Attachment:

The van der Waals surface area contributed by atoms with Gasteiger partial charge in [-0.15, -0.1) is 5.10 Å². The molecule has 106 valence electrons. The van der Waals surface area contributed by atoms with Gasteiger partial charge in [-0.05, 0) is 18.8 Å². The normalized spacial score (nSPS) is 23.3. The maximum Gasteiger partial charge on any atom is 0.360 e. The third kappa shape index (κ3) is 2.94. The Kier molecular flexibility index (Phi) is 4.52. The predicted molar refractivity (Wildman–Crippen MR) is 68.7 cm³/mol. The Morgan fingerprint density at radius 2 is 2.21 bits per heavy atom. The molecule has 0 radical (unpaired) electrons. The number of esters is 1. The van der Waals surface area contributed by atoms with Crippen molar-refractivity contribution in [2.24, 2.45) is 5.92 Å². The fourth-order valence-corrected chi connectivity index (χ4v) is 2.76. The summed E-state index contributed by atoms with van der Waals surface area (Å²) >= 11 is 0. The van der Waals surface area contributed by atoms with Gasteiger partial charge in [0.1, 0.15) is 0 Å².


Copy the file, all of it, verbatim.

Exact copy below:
The van der Waals surface area contributed by atoms with Gasteiger partial charge in [-0.15, -0.1) is 5.10 Å². The molecule has 106 valence electrons. The van der Waals surface area contributed by atoms with Gasteiger partial charge in [-0.05, 0) is 18.8 Å². The normalized spacial score (nSPS) is 23.3. The maximum Gasteiger partial charge on any atom is 0.360 e. The third kappa shape index (κ3) is 2.94. The Kier molecular flexibility index (Phi) is 4.52. The predicted molar refractivity (Wildman–Crippen MR) is 68.7 cm³/mol. The Morgan fingerprint density at radius 2 is 2.21 bits per heavy atom. The molecule has 0 radical (unpaired) electrons. The number of esters is 1. The van der Waals surface area contributed by atoms with Crippen molar-refractivity contribution in [2.24, 2.45) is 5.92 Å². The fourth-order valence-corrected chi connectivity index (χ4v) is 2.76. The summed E-state index contributed by atoms with van der Waals surface area (Å²) >= 11 is 0. The van der Waals surface area contributed by atoms with Gasteiger partial charge in [0.1, 0.15) is 0 Å².